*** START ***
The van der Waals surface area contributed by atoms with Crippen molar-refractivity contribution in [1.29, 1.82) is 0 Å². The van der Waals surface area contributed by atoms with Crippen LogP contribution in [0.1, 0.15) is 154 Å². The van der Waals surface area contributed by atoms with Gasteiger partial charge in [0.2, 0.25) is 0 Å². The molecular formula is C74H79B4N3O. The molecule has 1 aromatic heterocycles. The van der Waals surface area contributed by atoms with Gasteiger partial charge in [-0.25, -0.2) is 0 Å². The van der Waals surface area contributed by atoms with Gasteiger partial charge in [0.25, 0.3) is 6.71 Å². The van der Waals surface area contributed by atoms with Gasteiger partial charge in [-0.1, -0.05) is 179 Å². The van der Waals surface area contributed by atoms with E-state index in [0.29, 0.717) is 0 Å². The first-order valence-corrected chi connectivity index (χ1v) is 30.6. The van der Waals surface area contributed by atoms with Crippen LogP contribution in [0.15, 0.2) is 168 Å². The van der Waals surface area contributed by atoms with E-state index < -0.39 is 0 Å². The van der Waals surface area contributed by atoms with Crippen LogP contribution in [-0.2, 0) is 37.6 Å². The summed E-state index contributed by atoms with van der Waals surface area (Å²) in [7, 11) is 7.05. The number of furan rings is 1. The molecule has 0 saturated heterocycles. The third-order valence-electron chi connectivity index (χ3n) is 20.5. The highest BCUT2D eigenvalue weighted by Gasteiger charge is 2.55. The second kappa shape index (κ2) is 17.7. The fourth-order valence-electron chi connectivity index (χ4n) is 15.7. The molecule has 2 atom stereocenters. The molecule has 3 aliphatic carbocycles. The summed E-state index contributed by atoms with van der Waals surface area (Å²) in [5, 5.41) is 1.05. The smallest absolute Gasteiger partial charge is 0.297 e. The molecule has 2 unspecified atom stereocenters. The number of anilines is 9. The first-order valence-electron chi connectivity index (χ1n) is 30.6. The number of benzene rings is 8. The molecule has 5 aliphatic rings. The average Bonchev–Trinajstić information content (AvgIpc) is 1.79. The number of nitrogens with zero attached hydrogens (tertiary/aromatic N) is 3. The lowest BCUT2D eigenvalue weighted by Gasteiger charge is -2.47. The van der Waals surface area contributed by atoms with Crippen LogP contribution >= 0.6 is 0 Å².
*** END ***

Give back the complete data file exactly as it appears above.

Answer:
The van der Waals surface area contributed by atoms with Crippen molar-refractivity contribution in [1.29, 1.82) is 0 Å². The van der Waals surface area contributed by atoms with Crippen LogP contribution in [0.1, 0.15) is 154 Å². The van der Waals surface area contributed by atoms with Gasteiger partial charge in [0.2, 0.25) is 0 Å². The molecular formula is C74H79B4N3O. The molecule has 1 aromatic heterocycles. The van der Waals surface area contributed by atoms with Gasteiger partial charge in [-0.25, -0.2) is 0 Å². The van der Waals surface area contributed by atoms with Gasteiger partial charge in [0.25, 0.3) is 6.71 Å². The van der Waals surface area contributed by atoms with Gasteiger partial charge in [-0.1, -0.05) is 179 Å². The van der Waals surface area contributed by atoms with E-state index in [0.29, 0.717) is 0 Å². The first-order valence-corrected chi connectivity index (χ1v) is 30.6. The van der Waals surface area contributed by atoms with Crippen LogP contribution in [0.15, 0.2) is 168 Å². The van der Waals surface area contributed by atoms with E-state index < -0.39 is 0 Å². The van der Waals surface area contributed by atoms with Crippen LogP contribution in [-0.2, 0) is 37.6 Å². The summed E-state index contributed by atoms with van der Waals surface area (Å²) in [7, 11) is 7.05. The number of furan rings is 1. The molecule has 0 saturated heterocycles. The third-order valence-electron chi connectivity index (χ3n) is 20.5. The highest BCUT2D eigenvalue weighted by Gasteiger charge is 2.55. The second kappa shape index (κ2) is 17.7. The fourth-order valence-electron chi connectivity index (χ4n) is 15.7. The molecule has 2 atom stereocenters. The molecule has 3 aliphatic carbocycles. The summed E-state index contributed by atoms with van der Waals surface area (Å²) in [5, 5.41) is 1.05. The smallest absolute Gasteiger partial charge is 0.297 e. The molecule has 2 unspecified atom stereocenters. The number of anilines is 9. The first-order valence-electron chi connectivity index (χ1n) is 30.6. The number of benzene rings is 8. The molecule has 5 aliphatic rings. The average Bonchev–Trinajstić information content (AvgIpc) is 1.79. The number of nitrogens with zero attached hydrogens (tertiary/aromatic N) is 3. The lowest BCUT2D eigenvalue weighted by Gasteiger charge is -2.47. The van der Waals surface area contributed by atoms with Crippen LogP contribution >= 0.6 is 0 Å².